(so misleading...sort of sorry: this picture has nothing to do with sherry. It is from another trip to France, however, to Angers, to check out l'Atoll, a lovely outdoor shopping forum with some super edgy design elements)
Some readers may recall, from last April's trip to Paris--that triathlon training/pre-pneumonia trip--that I had an encounter with a certain Tio Pepe. I was in Paris looking for Verjus, for a long-awaited dinner reservation, and wandered in confusion around quirky multi-level, multi-staired streets around the Palais Royal, looking for Verjus, when I came across what I thought was the Verjus Wine Bar. Which I thought would be a good place to while away an hour or so before the dinner reservation. I was wrong -- about it being the Verjus Wine Bar that is. I had stumbled into another (maybe even more perhaps) fabulous wine bar--one with a much longer pedigree in this charming quartier. Juveniles. Unknown to me at the time, but well-known now, it is one of the best wine bars in Paris for some.
I asked for something cold and dry to just take the edge off before dinner in an hour or so. What I got was a glass of something cold, crisp and white and bright - just what one wants if one is drinking something white rather than red.
This was Tio Pepe, a Spanish dry sherry, fino style. As I am in party-planning mode currently, and though already up to two signature drinks for the evening, I am recalling I just have to add Tio Pepe into the mix.
I so agree with Tim League's pronouncement: not your grandma's sherry - in his BADASS Digest in which he includes my dear friend Tio Pepe. (Caveat: It's an older 2011 article and refers to a sherry tasting at The Highball. Long, long sigh that Highball is N/A right now.)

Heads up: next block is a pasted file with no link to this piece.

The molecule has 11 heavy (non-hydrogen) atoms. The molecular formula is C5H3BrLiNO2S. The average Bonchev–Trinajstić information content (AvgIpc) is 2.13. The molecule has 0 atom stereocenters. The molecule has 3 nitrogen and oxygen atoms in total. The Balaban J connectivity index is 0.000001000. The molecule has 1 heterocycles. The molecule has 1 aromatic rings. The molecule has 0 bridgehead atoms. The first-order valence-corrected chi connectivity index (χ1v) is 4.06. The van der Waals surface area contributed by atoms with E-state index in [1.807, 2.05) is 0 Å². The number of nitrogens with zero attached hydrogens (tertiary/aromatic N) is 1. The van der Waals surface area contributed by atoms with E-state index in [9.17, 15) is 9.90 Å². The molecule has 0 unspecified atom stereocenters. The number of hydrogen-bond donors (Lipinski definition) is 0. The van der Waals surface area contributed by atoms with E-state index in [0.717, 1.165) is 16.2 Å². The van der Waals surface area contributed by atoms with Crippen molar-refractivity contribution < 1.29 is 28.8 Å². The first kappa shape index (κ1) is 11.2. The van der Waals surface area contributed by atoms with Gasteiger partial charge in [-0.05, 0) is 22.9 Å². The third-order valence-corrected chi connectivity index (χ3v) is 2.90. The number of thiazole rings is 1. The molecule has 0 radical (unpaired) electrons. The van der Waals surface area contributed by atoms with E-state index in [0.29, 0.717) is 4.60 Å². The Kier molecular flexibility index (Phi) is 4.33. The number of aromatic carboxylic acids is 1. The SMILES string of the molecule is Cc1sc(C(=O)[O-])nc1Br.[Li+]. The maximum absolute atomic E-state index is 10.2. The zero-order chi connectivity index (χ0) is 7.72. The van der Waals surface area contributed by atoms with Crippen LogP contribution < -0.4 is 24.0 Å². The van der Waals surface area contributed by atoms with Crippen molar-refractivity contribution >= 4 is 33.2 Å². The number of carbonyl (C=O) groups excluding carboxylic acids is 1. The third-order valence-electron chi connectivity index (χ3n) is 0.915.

Poor sherry...so maligned. But I'm apparently not alone in my somewhat late to the party (as always) awakening -- to sherry -- thanks only to that wrong turn in Paris.
Sherry is having a comeback, however, in the US and in London apparently, per this Food and Wine article, Sherry on Top: "Given that sherry hasn’t been fashionable since the late 1700s or so, that’s quite a statement. But in London—and to some degree at restaurants in the US run by forward-looking sommeliers—sherry is having its moment."
There's too much technical detail in that article for me. But I heartily agree with the following based on my empirical study during that early spring evening in Paris. The Food and Wine article linked above reports for Tio Pepe, as one of "5 Great Sherries to Buy":
One of the world’s most popular sherries, this fino is also very good: dry, balanced and crisp, with a light minerally tang. Look also for the limited-production, unfiltered En Rama bottling (#25), which is more intense and exotic.
Yep, Tio Pepe, the time has come. It has been a year. A rough year, true. But still. I have not held true to my promise to stay well-stocked with you in le frigo, lined up there along with my many bottles of random sparkling wines from many countries and the V-8 Splash, which many days substitutes (at least in my mind) for my son's daily vegetable servings when I am not making him haricots verts in garlic and olive oil (the only vegetable he appears to tolerate), which is often.
But your day is coming, Tio, my friend. We will see if you are available at (i) The Austin Wine Merchant or(ii) last resort, Spec's. Hasta luego.